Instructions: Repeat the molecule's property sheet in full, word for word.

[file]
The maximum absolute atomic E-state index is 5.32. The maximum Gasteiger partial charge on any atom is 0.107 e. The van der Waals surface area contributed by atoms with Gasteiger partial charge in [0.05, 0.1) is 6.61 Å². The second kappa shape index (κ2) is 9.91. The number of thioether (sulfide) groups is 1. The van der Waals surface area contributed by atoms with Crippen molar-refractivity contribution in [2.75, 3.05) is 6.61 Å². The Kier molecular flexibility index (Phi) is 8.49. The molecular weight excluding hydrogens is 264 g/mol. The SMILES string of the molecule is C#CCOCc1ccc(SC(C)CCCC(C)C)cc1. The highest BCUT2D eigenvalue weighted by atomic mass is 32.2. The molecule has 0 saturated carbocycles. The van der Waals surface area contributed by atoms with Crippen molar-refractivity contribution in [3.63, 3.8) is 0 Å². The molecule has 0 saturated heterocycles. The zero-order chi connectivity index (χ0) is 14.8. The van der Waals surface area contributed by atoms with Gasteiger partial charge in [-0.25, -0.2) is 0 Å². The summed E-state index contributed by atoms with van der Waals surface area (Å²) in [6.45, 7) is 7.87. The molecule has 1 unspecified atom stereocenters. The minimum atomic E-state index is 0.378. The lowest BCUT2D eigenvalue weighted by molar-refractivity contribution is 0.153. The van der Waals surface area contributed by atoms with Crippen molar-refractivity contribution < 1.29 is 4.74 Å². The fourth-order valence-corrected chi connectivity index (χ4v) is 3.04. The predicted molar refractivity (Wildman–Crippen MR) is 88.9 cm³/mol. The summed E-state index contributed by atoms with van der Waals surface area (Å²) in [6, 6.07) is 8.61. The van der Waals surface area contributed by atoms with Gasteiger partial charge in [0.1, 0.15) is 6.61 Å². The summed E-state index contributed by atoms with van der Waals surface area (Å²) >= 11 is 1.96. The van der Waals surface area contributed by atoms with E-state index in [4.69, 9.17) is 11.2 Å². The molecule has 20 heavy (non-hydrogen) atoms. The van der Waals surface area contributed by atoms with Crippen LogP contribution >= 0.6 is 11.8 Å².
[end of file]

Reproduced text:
The maximum absolute atomic E-state index is 5.32. The maximum Gasteiger partial charge on any atom is 0.107 e. The van der Waals surface area contributed by atoms with Gasteiger partial charge in [0.05, 0.1) is 6.61 Å². The second kappa shape index (κ2) is 9.91. The number of thioether (sulfide) groups is 1. The van der Waals surface area contributed by atoms with Crippen molar-refractivity contribution in [2.75, 3.05) is 6.61 Å². The Kier molecular flexibility index (Phi) is 8.49. The molecular weight excluding hydrogens is 264 g/mol. The SMILES string of the molecule is C#CCOCc1ccc(SC(C)CCCC(C)C)cc1. The highest BCUT2D eigenvalue weighted by atomic mass is 32.2. The molecule has 0 saturated carbocycles. The van der Waals surface area contributed by atoms with Crippen molar-refractivity contribution in [3.63, 3.8) is 0 Å². The molecule has 0 saturated heterocycles. The zero-order chi connectivity index (χ0) is 14.8. The van der Waals surface area contributed by atoms with Gasteiger partial charge in [-0.25, -0.2) is 0 Å². The summed E-state index contributed by atoms with van der Waals surface area (Å²) in [6.45, 7) is 7.87. The molecule has 1 unspecified atom stereocenters. The minimum atomic E-state index is 0.378. The lowest BCUT2D eigenvalue weighted by molar-refractivity contribution is 0.153. The van der Waals surface area contributed by atoms with Crippen molar-refractivity contribution < 1.29 is 4.74 Å². The fourth-order valence-corrected chi connectivity index (χ4v) is 3.04. The predicted molar refractivity (Wildman–Crippen MR) is 88.9 cm³/mol. The summed E-state index contributed by atoms with van der Waals surface area (Å²) in [6, 6.07) is 8.61. The van der Waals surface area contributed by atoms with Gasteiger partial charge in [0.1, 0.15) is 6.61 Å². The summed E-state index contributed by atoms with van der Waals surface area (Å²) >= 11 is 1.96. The van der Waals surface area contributed by atoms with E-state index in [4.69, 9.17) is 11.2 Å². The molecule has 20 heavy (non-hydrogen) atoms. The van der Waals surface area contributed by atoms with Crippen LogP contribution >= 0.6 is 11.8 Å².